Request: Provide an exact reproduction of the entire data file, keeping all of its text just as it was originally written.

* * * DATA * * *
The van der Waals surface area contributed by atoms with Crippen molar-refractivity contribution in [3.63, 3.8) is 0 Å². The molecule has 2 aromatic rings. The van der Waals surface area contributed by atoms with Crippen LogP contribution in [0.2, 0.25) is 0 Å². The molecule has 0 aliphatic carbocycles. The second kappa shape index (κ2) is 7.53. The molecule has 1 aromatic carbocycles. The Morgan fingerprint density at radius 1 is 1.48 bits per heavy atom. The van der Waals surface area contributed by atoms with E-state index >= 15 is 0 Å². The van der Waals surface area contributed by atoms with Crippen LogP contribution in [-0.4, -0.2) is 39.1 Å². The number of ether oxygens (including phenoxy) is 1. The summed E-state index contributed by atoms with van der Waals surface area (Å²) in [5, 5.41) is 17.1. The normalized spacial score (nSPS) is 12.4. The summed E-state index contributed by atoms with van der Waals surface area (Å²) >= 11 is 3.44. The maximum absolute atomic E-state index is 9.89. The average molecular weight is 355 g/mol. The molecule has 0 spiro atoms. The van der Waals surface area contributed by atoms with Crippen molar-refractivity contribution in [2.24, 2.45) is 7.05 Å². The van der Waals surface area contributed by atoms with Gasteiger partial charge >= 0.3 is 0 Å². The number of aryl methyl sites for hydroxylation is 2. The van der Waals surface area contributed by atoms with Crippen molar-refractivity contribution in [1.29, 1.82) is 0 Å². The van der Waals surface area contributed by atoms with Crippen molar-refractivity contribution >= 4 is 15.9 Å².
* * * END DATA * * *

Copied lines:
The van der Waals surface area contributed by atoms with Crippen molar-refractivity contribution in [3.63, 3.8) is 0 Å². The molecule has 2 aromatic rings. The van der Waals surface area contributed by atoms with Crippen LogP contribution in [0.2, 0.25) is 0 Å². The molecule has 0 aliphatic carbocycles. The second kappa shape index (κ2) is 7.53. The molecule has 1 aromatic carbocycles. The Morgan fingerprint density at radius 1 is 1.48 bits per heavy atom. The van der Waals surface area contributed by atoms with E-state index >= 15 is 0 Å². The van der Waals surface area contributed by atoms with Crippen LogP contribution in [-0.4, -0.2) is 39.1 Å². The number of ether oxygens (including phenoxy) is 1. The summed E-state index contributed by atoms with van der Waals surface area (Å²) in [5, 5.41) is 17.1. The normalized spacial score (nSPS) is 12.4. The summed E-state index contributed by atoms with van der Waals surface area (Å²) >= 11 is 3.44. The maximum absolute atomic E-state index is 9.89. The average molecular weight is 355 g/mol. The molecule has 0 spiro atoms. The van der Waals surface area contributed by atoms with Crippen molar-refractivity contribution in [2.24, 2.45) is 7.05 Å². The van der Waals surface area contributed by atoms with Gasteiger partial charge >= 0.3 is 0 Å². The number of aryl methyl sites for hydroxylation is 2. The van der Waals surface area contributed by atoms with Crippen molar-refractivity contribution in [1.29, 1.82) is 0 Å². The van der Waals surface area contributed by atoms with Crippen molar-refractivity contribution >= 4 is 15.9 Å².